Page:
Interactive Timeline 1918-1923: A Cork City Libraries website
Cork Examiner 6 January 19235 January 1923
A man named Robert Finbar Tobin, with an address at St Mary’s Villas on Western Road, was shot dead near Cork Courthouse. The incident happened around 10pm while he was out walking with his wife. Three men who were walking behind the couple drew revolvers and fired several shots at point blank range. A priest from the nearby presbytery of St Francis’ Church arrived on the scene and administered the last rites. An employee of Cork City Pensions Office, Tobin had served with the National Army for a short time but had left that position some time before.
A skirmish in North Cork resulted in an Irregular being wounded. His name was Garrett McAuliffe and he was from the Banteer area. Two Irregulars were rumoured to have been killed in an attack on National Army post at Castlemartyr. Anti-Treaty forces launched a fierce and carefully-planned attack on National Army positions in Millstreet. After seven hours of fighting, they were repelled. A National Army soldier, Sergeant Major Jeremiah Mahony, was fatally wounded in the exchange.
The Cork City Pro-Treaty Executive sent a cablegram to President Cosgrave reading:
"Cork City Pro Treaty Executive, voicing the feelings of its citizens, send greetings and best wishes for the new year – Hon. Secs."
Cork Examiner 6 January 1923
Annie MacSwiney14 February 1923
Several members of Irregular Cumann na mBan were arrested in Cork for possession of ammunition.
The individuals were named as Annie MacSwiney, Winnie Sheehan, Kathleen O’Brien, Kit Donovan, Annie O’Donovan, Eva Perry, J. Perry, M. Carey, M. Murphy, Miss Drummy, R. Barry, D. Barry, K. Murphy, N. Murray, Constance Murphy, Madge Donovan and Kate Flynn. Annie MacSwiney began a hunger strike in protest at her detention.
On the same day three Irregulars (named Crimmins, Casey and Hegarty) were arrested (unarmed) near Rochestown. Three more men were arrested at Glanworth, their names being Sheehy, Walsh and Wheeler. In the following days a sailor named O’Gorman was shot dead on the quays of Cork, after failing to obey an order to halt. On 19 February Macroom Barracks was attacked by Anti-Treaty Forces, with one soldier killed. A mail car was burned out near Blackpool and a postman was held up and had his uniform stolen.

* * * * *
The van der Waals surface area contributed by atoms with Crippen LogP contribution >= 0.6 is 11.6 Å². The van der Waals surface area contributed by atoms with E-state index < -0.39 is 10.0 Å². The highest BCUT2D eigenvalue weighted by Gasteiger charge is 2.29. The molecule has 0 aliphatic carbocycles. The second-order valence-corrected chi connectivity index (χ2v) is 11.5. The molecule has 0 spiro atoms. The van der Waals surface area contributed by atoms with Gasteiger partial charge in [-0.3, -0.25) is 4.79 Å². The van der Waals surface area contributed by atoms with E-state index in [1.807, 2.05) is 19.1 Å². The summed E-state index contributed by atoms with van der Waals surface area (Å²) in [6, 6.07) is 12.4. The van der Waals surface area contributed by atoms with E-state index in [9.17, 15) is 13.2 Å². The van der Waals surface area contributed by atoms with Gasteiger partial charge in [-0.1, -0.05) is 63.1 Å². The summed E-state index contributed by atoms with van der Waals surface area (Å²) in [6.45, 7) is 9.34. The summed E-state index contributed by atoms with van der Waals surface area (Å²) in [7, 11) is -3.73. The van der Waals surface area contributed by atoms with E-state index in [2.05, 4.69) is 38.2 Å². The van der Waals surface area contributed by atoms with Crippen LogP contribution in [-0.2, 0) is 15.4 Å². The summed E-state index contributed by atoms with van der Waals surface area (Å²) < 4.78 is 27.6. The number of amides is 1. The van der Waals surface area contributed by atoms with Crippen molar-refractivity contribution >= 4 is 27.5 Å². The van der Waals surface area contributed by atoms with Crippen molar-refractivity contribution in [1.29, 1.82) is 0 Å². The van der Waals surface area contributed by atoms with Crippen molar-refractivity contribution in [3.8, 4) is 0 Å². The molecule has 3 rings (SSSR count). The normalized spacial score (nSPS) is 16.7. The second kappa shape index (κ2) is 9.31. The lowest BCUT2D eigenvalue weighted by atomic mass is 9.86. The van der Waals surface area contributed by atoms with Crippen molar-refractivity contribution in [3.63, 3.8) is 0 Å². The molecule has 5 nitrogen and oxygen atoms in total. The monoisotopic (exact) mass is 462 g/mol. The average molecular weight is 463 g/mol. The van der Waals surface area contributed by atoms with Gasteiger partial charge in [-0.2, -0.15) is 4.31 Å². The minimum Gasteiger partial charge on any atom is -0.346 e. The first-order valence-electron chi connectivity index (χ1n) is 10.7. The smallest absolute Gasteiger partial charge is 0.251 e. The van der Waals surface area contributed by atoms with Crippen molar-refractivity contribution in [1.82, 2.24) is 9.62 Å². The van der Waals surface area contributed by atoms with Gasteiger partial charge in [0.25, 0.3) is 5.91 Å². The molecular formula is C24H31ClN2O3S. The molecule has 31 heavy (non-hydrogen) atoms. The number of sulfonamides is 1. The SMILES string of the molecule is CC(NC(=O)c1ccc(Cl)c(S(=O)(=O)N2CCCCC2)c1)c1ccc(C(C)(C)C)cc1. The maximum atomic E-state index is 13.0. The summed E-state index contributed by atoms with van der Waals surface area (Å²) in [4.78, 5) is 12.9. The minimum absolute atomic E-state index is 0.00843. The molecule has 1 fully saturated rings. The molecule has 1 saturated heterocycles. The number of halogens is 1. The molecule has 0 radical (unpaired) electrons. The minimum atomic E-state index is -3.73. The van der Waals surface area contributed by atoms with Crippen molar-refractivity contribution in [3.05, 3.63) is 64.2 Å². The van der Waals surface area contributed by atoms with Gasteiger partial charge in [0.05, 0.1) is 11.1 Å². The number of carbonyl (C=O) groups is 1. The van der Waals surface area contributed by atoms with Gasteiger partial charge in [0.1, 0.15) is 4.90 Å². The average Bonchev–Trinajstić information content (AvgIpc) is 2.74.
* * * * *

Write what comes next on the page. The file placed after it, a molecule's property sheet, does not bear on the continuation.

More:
Egg-packers in Cork were on strike at this time, although negotiations between workers and management were ongoing. News was announced that the Irish Government would be taking over Haulbowline Dockyard, which was welcomed by the 500 staff employed there.
Cork Examiner, 15 February 1923
Cork Examiner 27 February 192326 February 1923
Carrigtwohill Railway Station was burned by armed men. The fire was started at 10pm on Saturday, 24 February. The station house was totally destroyed. The goods store and residence were saved.
Sniping was reported at Cork Barracks and in Douglas. Hilsers’ Jewellers on South Main Street was robbed by three armed raiders. The men escaped, though one was shot in the shoulder by the military. In the preceding days Irregulars had been captured at Mallow, Clonakilty, Durrus and Bantry. A woman and her brother were arrested after arms were found at a house in Killeagh. A postman was held up by armed men near Mayfield in Cork. A similar incident occurred near Kinsale.